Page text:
“It doesn’t magically go away, because that’s not realistic,” Ramakrishnan said of the pain in a 2021 interview with USA Today. The evolution of Devi and Nalini’s relationship over the course of three seasons has been cathartic and joyous to watch, the headstrong pair finally developing a kinship because they know Mohan would want them to be a team.
The Patriarch Viswakumar looms large throughout the series, appearing in flashbacks or dream sequences frequently. He has proven to be a father model Y husband, a guy who cared deeply about his family, a bit of a prankster, and the consummate peacemaker between wife and daughter. Devi’s most prized artifact is an old voicemail that Mohan left for her while he was driving to pick her up at a mall. She reproduces the message in times of crisis like a balm. I called my father’s cell phone once, months after his death, fully aware that the Motorola brick I hated was sitting in a drawer in his house, turned off and gathering dust alongside his Stephen King novels. But I remember the fleeting feeling of still being able to reach it, and that was enough. I have mythologized my father over the years, as I usually do, not having known him as an adult. But I know this to be true: he, like Mohan, was a good man and he wanted nothing more than my happiness.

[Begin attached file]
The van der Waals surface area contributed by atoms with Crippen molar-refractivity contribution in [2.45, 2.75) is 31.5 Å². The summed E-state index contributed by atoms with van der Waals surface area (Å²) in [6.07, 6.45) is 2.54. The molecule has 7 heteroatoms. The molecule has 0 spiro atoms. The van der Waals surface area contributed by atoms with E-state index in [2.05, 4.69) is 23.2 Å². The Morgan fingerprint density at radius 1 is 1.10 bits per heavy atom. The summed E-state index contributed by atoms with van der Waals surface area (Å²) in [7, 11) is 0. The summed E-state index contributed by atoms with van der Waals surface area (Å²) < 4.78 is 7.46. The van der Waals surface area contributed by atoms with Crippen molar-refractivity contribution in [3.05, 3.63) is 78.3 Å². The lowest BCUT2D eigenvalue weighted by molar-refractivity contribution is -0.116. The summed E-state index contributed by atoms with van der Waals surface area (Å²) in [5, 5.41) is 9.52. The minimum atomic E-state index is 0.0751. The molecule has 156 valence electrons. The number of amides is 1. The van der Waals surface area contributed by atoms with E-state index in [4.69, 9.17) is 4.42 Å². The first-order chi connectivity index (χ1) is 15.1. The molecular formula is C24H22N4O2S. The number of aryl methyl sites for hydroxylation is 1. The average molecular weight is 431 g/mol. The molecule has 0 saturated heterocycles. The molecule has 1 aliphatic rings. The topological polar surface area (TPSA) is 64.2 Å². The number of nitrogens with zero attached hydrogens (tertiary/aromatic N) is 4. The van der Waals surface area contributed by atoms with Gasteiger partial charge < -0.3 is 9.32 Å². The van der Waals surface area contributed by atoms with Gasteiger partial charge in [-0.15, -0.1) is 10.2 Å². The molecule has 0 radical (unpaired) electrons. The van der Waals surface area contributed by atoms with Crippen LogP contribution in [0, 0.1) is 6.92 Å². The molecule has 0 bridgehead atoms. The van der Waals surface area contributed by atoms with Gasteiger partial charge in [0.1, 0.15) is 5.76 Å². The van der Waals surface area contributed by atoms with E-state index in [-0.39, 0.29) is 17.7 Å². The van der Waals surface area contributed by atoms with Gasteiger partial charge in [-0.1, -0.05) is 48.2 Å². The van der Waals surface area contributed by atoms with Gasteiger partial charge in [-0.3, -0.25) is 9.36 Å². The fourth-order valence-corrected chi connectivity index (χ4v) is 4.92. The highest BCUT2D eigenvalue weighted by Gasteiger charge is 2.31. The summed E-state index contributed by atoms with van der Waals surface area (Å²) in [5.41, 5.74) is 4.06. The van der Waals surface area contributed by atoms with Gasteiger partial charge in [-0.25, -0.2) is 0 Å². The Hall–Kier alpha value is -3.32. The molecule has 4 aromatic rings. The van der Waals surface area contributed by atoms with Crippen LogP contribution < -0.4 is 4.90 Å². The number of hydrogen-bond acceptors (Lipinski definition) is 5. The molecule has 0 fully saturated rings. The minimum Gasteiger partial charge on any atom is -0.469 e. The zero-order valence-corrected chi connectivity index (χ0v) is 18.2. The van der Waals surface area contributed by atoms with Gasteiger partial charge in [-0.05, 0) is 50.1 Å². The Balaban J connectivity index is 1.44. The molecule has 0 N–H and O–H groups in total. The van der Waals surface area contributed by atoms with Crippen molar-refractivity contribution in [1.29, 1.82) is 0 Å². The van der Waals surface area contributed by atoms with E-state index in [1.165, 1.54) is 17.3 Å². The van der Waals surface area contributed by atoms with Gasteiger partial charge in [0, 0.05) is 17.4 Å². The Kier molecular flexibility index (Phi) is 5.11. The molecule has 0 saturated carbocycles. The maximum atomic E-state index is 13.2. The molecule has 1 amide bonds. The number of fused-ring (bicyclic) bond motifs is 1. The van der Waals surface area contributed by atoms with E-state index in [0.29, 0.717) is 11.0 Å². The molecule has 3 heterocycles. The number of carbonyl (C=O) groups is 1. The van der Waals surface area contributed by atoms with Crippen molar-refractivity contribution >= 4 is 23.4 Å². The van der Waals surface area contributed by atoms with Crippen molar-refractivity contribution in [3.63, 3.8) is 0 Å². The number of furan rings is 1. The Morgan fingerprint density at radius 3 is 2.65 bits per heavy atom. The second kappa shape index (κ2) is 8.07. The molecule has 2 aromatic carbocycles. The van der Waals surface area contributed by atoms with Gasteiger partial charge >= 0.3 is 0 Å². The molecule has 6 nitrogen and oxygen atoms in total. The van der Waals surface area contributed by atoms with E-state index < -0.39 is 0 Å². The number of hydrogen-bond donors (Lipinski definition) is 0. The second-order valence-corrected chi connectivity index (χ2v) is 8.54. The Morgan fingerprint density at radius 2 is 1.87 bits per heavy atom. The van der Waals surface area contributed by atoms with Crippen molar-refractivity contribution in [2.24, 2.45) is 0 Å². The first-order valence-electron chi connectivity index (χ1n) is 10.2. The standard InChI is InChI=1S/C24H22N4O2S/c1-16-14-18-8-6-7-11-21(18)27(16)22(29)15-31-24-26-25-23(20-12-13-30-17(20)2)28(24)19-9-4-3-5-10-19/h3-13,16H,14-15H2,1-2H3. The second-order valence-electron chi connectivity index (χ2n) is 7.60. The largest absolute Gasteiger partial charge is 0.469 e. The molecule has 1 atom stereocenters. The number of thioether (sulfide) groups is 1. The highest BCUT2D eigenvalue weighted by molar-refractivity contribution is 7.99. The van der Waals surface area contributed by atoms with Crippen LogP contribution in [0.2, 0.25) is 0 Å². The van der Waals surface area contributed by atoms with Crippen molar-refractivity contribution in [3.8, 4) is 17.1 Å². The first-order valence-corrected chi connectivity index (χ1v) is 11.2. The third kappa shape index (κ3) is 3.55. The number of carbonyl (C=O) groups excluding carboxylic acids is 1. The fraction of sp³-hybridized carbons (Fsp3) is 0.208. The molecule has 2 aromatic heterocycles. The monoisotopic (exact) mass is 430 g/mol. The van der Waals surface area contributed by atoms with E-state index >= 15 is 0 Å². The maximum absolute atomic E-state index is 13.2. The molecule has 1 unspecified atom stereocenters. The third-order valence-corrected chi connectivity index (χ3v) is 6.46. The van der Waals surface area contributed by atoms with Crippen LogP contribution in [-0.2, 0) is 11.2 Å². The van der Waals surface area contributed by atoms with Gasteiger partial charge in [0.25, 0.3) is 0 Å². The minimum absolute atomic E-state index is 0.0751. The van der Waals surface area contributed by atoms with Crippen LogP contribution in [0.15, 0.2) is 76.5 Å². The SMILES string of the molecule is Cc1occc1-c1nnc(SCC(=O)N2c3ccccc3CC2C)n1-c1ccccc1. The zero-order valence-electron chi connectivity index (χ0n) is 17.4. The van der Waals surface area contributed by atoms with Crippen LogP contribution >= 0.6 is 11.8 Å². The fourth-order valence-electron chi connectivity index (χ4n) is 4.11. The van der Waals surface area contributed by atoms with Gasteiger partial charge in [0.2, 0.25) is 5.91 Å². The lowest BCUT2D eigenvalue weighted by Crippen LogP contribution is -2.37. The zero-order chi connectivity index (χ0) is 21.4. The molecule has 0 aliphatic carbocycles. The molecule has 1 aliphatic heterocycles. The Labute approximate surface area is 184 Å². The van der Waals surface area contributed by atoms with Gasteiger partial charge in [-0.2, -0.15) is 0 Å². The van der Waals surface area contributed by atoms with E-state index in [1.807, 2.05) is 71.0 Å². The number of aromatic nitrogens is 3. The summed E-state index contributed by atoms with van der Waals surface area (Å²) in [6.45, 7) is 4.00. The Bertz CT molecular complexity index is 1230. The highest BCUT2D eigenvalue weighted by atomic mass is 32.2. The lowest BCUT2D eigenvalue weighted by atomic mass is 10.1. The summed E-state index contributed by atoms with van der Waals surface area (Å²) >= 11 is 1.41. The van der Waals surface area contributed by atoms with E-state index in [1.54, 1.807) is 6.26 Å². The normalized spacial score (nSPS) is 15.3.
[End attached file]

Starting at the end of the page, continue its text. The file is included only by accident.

As Kaling, whose mother died in 2012, recently said marie claire“Losing my mom and then wanting to talk about it in a way that’s not as sad as the experience of going through it, but being able to say, ‘If you went through something like this, you could watch this.’ [show] and feel seen,’ I think that was the goal.” I’m so thankful that I have never holds a mirror up to anyone who has experienced loss early in life and is seeking a nuanced, compassionate and deeply realistic view of it.